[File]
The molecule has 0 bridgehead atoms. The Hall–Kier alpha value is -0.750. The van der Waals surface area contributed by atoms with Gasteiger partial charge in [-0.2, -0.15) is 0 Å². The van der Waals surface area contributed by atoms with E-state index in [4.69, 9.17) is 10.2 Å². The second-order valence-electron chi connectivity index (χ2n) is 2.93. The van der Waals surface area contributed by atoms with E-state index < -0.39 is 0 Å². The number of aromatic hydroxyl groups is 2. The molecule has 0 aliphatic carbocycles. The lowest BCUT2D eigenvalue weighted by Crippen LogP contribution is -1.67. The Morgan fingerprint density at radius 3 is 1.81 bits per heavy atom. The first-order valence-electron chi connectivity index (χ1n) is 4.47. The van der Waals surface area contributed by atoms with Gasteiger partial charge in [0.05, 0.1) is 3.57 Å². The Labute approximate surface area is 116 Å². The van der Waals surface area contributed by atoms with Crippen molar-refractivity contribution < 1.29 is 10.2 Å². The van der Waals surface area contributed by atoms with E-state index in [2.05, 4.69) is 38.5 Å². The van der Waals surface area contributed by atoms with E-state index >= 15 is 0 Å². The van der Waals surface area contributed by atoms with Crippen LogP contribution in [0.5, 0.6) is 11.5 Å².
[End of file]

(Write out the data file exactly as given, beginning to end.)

The molecule has 0 bridgehead atoms. The Hall–Kier alpha value is -0.750. The van der Waals surface area contributed by atoms with Gasteiger partial charge in [-0.2, -0.15) is 0 Å². The van der Waals surface area contributed by atoms with E-state index in [4.69, 9.17) is 10.2 Å². The second-order valence-electron chi connectivity index (χ2n) is 2.93. The van der Waals surface area contributed by atoms with E-state index < -0.39 is 0 Å². The number of aromatic hydroxyl groups is 2. The molecule has 0 aliphatic carbocycles. The lowest BCUT2D eigenvalue weighted by Crippen LogP contribution is -1.67. The Morgan fingerprint density at radius 3 is 1.81 bits per heavy atom. The first-order valence-electron chi connectivity index (χ1n) is 4.47. The van der Waals surface area contributed by atoms with Gasteiger partial charge in [0.05, 0.1) is 3.57 Å². The Labute approximate surface area is 116 Å². The van der Waals surface area contributed by atoms with Crippen molar-refractivity contribution < 1.29 is 10.2 Å². The van der Waals surface area contributed by atoms with E-state index in [2.05, 4.69) is 38.5 Å². The van der Waals surface area contributed by atoms with E-state index >= 15 is 0 Å². The van der Waals surface area contributed by atoms with Crippen LogP contribution in [0.5, 0.6) is 11.5 Å².